Wet Seal sinks into Chapter 11 bankruptcy

Wet Seal retail bankruptcy

Drowning teen retailer Wet Seal has filed for bankruptcy.

Unable to keep up with the world of "fast fashion," Wet Seal (WTSL) plans to reorganize itself in Chapter 11 bankruptcy.

The floundering company plans to keep its doors open, operating under a $20 million financing agreement from an investment bank.

It was clear Wet Seal was bracing for a very difficult 2015 due to heavy competitive pressures. The teen retailer suffered a net loss of $36 million during the third quarter as sales plunged nearly 15%.

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"That whole industry has been shaken to its core by the fast fashion guys" like Forever 21 and H&M, said Paula Rosenblum, a retail analyst at RSR Research.

These faster competitors "are really good at doing cool and doing cheap," she said.

Wet Seal filed for bankruptcy on Thursday and announced the move in a statement on Friday.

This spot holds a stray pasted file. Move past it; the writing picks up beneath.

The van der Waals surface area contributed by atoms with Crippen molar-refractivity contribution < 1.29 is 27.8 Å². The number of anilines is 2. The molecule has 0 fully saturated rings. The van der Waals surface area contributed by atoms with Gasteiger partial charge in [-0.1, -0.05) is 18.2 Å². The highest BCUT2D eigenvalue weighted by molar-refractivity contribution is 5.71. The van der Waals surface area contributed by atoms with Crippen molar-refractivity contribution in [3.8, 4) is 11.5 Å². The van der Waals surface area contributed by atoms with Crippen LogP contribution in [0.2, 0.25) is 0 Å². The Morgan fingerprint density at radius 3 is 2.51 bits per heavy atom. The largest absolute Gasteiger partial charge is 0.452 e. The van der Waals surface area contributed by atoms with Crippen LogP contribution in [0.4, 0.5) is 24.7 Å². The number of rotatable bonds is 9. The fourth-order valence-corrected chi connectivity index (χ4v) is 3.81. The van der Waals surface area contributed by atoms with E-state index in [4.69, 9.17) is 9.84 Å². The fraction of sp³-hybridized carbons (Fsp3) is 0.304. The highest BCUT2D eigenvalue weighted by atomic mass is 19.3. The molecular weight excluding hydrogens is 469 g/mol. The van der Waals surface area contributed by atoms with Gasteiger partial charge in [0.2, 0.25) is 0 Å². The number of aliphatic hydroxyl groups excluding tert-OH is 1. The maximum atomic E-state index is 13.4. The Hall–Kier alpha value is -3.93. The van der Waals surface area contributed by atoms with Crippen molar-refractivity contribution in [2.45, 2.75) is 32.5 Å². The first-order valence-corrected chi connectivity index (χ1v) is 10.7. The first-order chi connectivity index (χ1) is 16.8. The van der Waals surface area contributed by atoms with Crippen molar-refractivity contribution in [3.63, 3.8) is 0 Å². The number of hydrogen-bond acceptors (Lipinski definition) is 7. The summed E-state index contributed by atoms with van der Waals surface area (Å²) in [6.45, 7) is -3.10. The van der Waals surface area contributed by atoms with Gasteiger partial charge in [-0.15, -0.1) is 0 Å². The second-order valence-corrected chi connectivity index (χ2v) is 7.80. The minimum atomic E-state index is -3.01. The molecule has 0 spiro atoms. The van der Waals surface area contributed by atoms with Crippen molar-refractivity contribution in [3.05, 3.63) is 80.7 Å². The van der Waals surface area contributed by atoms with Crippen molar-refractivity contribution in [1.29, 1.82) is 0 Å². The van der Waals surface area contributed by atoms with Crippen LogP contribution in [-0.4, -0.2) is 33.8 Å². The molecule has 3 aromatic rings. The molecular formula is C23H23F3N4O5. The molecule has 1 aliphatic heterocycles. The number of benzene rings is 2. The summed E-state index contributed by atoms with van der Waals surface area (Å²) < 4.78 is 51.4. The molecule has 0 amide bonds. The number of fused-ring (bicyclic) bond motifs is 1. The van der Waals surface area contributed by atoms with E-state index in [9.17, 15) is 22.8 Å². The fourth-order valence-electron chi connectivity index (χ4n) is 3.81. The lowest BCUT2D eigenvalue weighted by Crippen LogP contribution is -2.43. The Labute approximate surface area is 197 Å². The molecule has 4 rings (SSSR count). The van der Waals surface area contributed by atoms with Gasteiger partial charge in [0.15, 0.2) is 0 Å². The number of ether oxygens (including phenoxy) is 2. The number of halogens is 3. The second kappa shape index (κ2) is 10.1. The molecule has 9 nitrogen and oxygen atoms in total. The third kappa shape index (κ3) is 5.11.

The filing comes less than two weeks after the company announced plans to pull the plug on 338 stores. The move sparked the termination of 3,695 full- and part-time employees and left Wet Seal with just 173 stores and its online business.

"We continue to believe in The Wet Seal and remain committed to executing on the strategic steps that we already started," Wet Seal CEO Ed Thomas said in a statement.

In addition to a $20 million loan from B. Riley Financial, Wet Seal has about $31 million of cash on its balance sheet to fund its business.

Shares of Wet Seal fell another 62% to just 3 cents during premarket trading on Friday. They traded as high at nearly $5 as recently as May 2013.

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-- CNNMoney's Kathryn Vasel contributed to this report.

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